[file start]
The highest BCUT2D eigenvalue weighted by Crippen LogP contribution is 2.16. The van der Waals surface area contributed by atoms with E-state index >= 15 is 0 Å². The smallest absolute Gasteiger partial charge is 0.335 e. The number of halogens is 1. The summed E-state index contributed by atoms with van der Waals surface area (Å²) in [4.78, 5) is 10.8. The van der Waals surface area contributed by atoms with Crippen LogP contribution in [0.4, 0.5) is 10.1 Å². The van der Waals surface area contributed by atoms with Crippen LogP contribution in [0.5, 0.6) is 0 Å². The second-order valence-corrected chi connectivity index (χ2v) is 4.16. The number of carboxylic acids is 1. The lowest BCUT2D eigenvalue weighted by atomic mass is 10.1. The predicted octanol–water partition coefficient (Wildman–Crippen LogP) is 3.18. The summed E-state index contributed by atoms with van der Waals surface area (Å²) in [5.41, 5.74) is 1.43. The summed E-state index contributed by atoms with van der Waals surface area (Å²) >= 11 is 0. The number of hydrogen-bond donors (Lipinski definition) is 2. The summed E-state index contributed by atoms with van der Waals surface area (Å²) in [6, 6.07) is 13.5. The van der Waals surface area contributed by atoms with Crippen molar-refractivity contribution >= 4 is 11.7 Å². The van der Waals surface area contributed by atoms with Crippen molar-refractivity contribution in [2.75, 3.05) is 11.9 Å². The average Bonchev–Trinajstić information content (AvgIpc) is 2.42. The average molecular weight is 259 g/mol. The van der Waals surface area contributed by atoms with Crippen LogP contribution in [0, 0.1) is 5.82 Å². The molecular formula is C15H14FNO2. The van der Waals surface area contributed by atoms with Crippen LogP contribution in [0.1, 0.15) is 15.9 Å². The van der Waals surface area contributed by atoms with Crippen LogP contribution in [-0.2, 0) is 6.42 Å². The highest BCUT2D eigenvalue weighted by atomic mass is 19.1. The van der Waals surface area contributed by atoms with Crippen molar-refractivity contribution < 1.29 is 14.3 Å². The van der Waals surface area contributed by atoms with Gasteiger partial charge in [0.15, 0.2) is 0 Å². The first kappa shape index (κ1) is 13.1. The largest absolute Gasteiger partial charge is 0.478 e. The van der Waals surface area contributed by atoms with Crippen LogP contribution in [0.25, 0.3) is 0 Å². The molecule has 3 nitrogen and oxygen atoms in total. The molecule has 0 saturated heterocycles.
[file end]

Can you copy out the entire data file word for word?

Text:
The highest BCUT2D eigenvalue weighted by Crippen LogP contribution is 2.16. The van der Waals surface area contributed by atoms with E-state index >= 15 is 0 Å². The smallest absolute Gasteiger partial charge is 0.335 e. The number of halogens is 1. The summed E-state index contributed by atoms with van der Waals surface area (Å²) in [4.78, 5) is 10.8. The van der Waals surface area contributed by atoms with Crippen LogP contribution in [0.4, 0.5) is 10.1 Å². The van der Waals surface area contributed by atoms with Crippen LogP contribution in [0.5, 0.6) is 0 Å². The second-order valence-corrected chi connectivity index (χ2v) is 4.16. The number of carboxylic acids is 1. The lowest BCUT2D eigenvalue weighted by atomic mass is 10.1. The predicted octanol–water partition coefficient (Wildman–Crippen LogP) is 3.18. The summed E-state index contributed by atoms with van der Waals surface area (Å²) in [5.41, 5.74) is 1.43. The summed E-state index contributed by atoms with van der Waals surface area (Å²) >= 11 is 0. The number of hydrogen-bond donors (Lipinski definition) is 2. The summed E-state index contributed by atoms with van der Waals surface area (Å²) in [6, 6.07) is 13.5. The van der Waals surface area contributed by atoms with Crippen molar-refractivity contribution >= 4 is 11.7 Å². The van der Waals surface area contributed by atoms with Crippen molar-refractivity contribution in [2.75, 3.05) is 11.9 Å². The average Bonchev–Trinajstić information content (AvgIpc) is 2.42. The average molecular weight is 259 g/mol. The van der Waals surface area contributed by atoms with Crippen LogP contribution in [0, 0.1) is 5.82 Å². The molecular formula is C15H14FNO2. The van der Waals surface area contributed by atoms with Crippen LogP contribution in [0.1, 0.15) is 15.9 Å². The van der Waals surface area contributed by atoms with Crippen LogP contribution in [-0.2, 0) is 6.42 Å². The highest BCUT2D eigenvalue weighted by atomic mass is 19.1. The van der Waals surface area contributed by atoms with Crippen molar-refractivity contribution < 1.29 is 14.3 Å². The van der Waals surface area contributed by atoms with Gasteiger partial charge in [0.15, 0.2) is 0 Å². The first kappa shape index (κ1) is 13.1. The largest absolute Gasteiger partial charge is 0.478 e. The van der Waals surface area contributed by atoms with Crippen LogP contribution in [0.25, 0.3) is 0 Å². The molecule has 3 nitrogen and oxygen atoms in total. The molecule has 0 saturated heterocycles.